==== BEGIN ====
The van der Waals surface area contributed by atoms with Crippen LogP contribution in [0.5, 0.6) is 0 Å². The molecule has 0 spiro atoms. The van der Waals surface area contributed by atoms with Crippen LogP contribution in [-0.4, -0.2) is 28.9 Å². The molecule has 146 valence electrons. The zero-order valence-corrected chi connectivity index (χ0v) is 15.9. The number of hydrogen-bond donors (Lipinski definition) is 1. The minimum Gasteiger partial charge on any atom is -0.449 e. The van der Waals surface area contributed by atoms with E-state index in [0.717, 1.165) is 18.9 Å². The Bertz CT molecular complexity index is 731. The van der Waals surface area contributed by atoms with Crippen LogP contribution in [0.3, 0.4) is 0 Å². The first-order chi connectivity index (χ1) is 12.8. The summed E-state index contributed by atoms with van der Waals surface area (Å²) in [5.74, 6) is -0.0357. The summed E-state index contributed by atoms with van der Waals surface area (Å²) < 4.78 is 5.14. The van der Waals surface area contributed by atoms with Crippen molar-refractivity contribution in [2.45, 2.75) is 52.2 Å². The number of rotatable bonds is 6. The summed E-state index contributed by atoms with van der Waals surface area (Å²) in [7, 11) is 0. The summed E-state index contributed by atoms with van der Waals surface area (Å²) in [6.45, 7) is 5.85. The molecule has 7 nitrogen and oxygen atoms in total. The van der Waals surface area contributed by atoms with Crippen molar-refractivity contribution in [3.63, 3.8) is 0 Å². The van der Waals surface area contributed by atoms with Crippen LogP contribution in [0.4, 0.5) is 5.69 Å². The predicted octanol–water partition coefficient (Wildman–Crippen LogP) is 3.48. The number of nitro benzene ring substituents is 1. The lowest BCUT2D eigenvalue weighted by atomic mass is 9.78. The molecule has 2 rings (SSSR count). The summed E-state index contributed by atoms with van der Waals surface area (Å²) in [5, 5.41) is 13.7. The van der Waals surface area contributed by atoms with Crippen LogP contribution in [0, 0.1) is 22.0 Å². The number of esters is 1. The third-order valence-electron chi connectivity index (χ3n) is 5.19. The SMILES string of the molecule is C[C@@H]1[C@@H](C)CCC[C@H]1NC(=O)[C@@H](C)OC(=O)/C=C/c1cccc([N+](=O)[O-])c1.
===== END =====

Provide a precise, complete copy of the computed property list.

The van der Waals surface area contributed by atoms with Crippen LogP contribution in [0.5, 0.6) is 0 Å². The molecule has 0 spiro atoms. The van der Waals surface area contributed by atoms with Crippen LogP contribution in [-0.4, -0.2) is 28.9 Å². The molecule has 146 valence electrons. The zero-order valence-corrected chi connectivity index (χ0v) is 15.9. The number of hydrogen-bond donors (Lipinski definition) is 1. The minimum Gasteiger partial charge on any atom is -0.449 e. The van der Waals surface area contributed by atoms with E-state index in [0.717, 1.165) is 18.9 Å². The Bertz CT molecular complexity index is 731. The van der Waals surface area contributed by atoms with Crippen LogP contribution in [0.3, 0.4) is 0 Å². The first-order chi connectivity index (χ1) is 12.8. The summed E-state index contributed by atoms with van der Waals surface area (Å²) in [5.74, 6) is -0.0357. The summed E-state index contributed by atoms with van der Waals surface area (Å²) < 4.78 is 5.14. The van der Waals surface area contributed by atoms with Crippen molar-refractivity contribution in [2.45, 2.75) is 52.2 Å². The number of rotatable bonds is 6. The summed E-state index contributed by atoms with van der Waals surface area (Å²) in [7, 11) is 0. The summed E-state index contributed by atoms with van der Waals surface area (Å²) in [6.45, 7) is 5.85. The molecule has 7 nitrogen and oxygen atoms in total. The van der Waals surface area contributed by atoms with Crippen molar-refractivity contribution in [3.63, 3.8) is 0 Å². The van der Waals surface area contributed by atoms with Crippen LogP contribution in [0.4, 0.5) is 5.69 Å². The predicted octanol–water partition coefficient (Wildman–Crippen LogP) is 3.48. The number of nitro benzene ring substituents is 1. The lowest BCUT2D eigenvalue weighted by atomic mass is 9.78. The molecule has 2 rings (SSSR count). The summed E-state index contributed by atoms with van der Waals surface area (Å²) in [5, 5.41) is 13.7. The van der Waals surface area contributed by atoms with Crippen LogP contribution in [0, 0.1) is 22.0 Å². The number of esters is 1. The third-order valence-electron chi connectivity index (χ3n) is 5.19. The SMILES string of the molecule is C[C@@H]1[C@@H](C)CCC[C@H]1NC(=O)[C@@H](C)OC(=O)/C=C/c1cccc([N+](=O)[O-])c1.